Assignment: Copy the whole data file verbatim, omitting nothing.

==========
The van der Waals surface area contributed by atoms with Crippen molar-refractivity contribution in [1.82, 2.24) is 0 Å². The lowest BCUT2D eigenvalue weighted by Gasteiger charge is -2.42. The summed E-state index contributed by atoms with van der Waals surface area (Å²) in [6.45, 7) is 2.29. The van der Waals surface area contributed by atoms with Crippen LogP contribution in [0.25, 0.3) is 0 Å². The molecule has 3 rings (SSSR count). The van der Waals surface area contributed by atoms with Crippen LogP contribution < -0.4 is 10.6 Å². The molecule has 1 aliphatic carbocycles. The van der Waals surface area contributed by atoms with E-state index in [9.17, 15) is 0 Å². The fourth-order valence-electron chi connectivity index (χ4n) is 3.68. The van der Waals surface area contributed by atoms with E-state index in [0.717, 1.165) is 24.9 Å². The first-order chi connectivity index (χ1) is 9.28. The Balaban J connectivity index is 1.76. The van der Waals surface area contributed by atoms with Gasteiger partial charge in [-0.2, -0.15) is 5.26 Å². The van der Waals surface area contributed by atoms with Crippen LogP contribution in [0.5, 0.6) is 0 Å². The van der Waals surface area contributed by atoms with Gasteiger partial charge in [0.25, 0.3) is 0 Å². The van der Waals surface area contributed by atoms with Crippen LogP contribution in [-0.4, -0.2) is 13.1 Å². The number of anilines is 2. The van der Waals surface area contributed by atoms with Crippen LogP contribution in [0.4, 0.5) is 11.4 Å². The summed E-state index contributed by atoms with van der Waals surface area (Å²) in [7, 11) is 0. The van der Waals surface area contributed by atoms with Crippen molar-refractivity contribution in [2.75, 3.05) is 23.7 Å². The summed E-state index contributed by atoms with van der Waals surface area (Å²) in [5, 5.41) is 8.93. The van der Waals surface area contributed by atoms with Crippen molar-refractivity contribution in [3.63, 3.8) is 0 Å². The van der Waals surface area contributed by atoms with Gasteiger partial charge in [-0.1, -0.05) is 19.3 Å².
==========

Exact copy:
The van der Waals surface area contributed by atoms with Crippen molar-refractivity contribution in [1.82, 2.24) is 0 Å². The lowest BCUT2D eigenvalue weighted by Gasteiger charge is -2.42. The summed E-state index contributed by atoms with van der Waals surface area (Å²) in [6.45, 7) is 2.29. The van der Waals surface area contributed by atoms with Crippen LogP contribution in [0.25, 0.3) is 0 Å². The molecule has 3 rings (SSSR count). The van der Waals surface area contributed by atoms with Crippen LogP contribution < -0.4 is 10.6 Å². The molecule has 1 aliphatic carbocycles. The van der Waals surface area contributed by atoms with E-state index in [9.17, 15) is 0 Å². The fourth-order valence-electron chi connectivity index (χ4n) is 3.68. The van der Waals surface area contributed by atoms with E-state index in [0.717, 1.165) is 24.9 Å². The first-order chi connectivity index (χ1) is 9.28. The Balaban J connectivity index is 1.76. The van der Waals surface area contributed by atoms with Gasteiger partial charge in [-0.2, -0.15) is 5.26 Å². The van der Waals surface area contributed by atoms with Crippen LogP contribution in [0.5, 0.6) is 0 Å². The van der Waals surface area contributed by atoms with Gasteiger partial charge in [0.25, 0.3) is 0 Å². The van der Waals surface area contributed by atoms with Crippen LogP contribution in [-0.4, -0.2) is 13.1 Å². The number of anilines is 2. The van der Waals surface area contributed by atoms with Crippen LogP contribution in [0.4, 0.5) is 11.4 Å². The summed E-state index contributed by atoms with van der Waals surface area (Å²) in [7, 11) is 0. The van der Waals surface area contributed by atoms with Crippen molar-refractivity contribution in [2.75, 3.05) is 23.7 Å². The summed E-state index contributed by atoms with van der Waals surface area (Å²) in [5, 5.41) is 8.93. The van der Waals surface area contributed by atoms with Crippen molar-refractivity contribution in [3.63, 3.8) is 0 Å². The van der Waals surface area contributed by atoms with Gasteiger partial charge in [-0.1, -0.05) is 19.3 Å².